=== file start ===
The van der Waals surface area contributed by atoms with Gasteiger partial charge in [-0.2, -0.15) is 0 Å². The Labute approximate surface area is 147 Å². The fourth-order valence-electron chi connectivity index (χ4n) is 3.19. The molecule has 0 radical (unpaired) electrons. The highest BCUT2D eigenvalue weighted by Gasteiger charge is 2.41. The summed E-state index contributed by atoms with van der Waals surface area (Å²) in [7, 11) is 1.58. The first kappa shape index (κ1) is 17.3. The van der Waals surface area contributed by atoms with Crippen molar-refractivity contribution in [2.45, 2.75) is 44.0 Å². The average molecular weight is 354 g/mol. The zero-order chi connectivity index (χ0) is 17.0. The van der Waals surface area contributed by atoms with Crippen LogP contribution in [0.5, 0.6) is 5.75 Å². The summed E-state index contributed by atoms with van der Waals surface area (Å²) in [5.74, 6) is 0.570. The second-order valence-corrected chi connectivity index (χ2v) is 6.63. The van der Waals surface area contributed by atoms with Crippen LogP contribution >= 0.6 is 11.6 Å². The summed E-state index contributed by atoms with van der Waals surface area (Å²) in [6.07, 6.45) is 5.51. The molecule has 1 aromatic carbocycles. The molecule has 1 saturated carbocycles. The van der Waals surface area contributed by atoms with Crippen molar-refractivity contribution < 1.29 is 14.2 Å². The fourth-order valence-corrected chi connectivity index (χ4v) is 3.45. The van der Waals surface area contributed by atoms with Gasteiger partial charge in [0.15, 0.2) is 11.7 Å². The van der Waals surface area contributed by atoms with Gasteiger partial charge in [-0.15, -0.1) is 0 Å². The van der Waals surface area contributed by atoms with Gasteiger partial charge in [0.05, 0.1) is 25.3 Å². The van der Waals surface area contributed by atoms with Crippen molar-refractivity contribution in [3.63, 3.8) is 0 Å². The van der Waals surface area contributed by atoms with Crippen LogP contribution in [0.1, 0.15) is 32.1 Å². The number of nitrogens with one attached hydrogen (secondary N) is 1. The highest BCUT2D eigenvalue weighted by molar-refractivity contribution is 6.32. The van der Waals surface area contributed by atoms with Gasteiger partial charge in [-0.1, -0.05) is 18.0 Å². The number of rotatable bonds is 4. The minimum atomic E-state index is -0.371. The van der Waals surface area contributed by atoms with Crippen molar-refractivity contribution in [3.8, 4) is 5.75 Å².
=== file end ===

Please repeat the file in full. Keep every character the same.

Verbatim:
The van der Waals surface area contributed by atoms with Gasteiger partial charge in [-0.2, -0.15) is 0 Å². The Labute approximate surface area is 147 Å². The fourth-order valence-electron chi connectivity index (χ4n) is 3.19. The molecule has 0 radical (unpaired) electrons. The highest BCUT2D eigenvalue weighted by Gasteiger charge is 2.41. The summed E-state index contributed by atoms with van der Waals surface area (Å²) in [7, 11) is 1.58. The first kappa shape index (κ1) is 17.3. The van der Waals surface area contributed by atoms with Crippen molar-refractivity contribution in [2.45, 2.75) is 44.0 Å². The average molecular weight is 354 g/mol. The zero-order chi connectivity index (χ0) is 17.0. The van der Waals surface area contributed by atoms with Crippen LogP contribution in [0.5, 0.6) is 5.75 Å². The summed E-state index contributed by atoms with van der Waals surface area (Å²) in [5.74, 6) is 0.570. The second-order valence-corrected chi connectivity index (χ2v) is 6.63. The van der Waals surface area contributed by atoms with Crippen LogP contribution >= 0.6 is 11.6 Å². The summed E-state index contributed by atoms with van der Waals surface area (Å²) in [6.07, 6.45) is 5.51. The molecule has 1 aromatic carbocycles. The molecule has 1 saturated carbocycles. The van der Waals surface area contributed by atoms with Crippen molar-refractivity contribution < 1.29 is 14.2 Å². The fourth-order valence-corrected chi connectivity index (χ4v) is 3.45. The van der Waals surface area contributed by atoms with Gasteiger partial charge in [0.15, 0.2) is 11.7 Å². The van der Waals surface area contributed by atoms with Gasteiger partial charge in [-0.15, -0.1) is 0 Å². The van der Waals surface area contributed by atoms with Gasteiger partial charge in [0.05, 0.1) is 25.3 Å². The van der Waals surface area contributed by atoms with Crippen molar-refractivity contribution in [3.63, 3.8) is 0 Å². The van der Waals surface area contributed by atoms with Crippen LogP contribution in [0.1, 0.15) is 32.1 Å². The number of nitrogens with one attached hydrogen (secondary N) is 1. The highest BCUT2D eigenvalue weighted by molar-refractivity contribution is 6.32. The van der Waals surface area contributed by atoms with Gasteiger partial charge in [-0.1, -0.05) is 18.0 Å². The number of rotatable bonds is 4. The minimum atomic E-state index is -0.371. The van der Waals surface area contributed by atoms with Crippen molar-refractivity contribution in [3.8, 4) is 5.75 Å².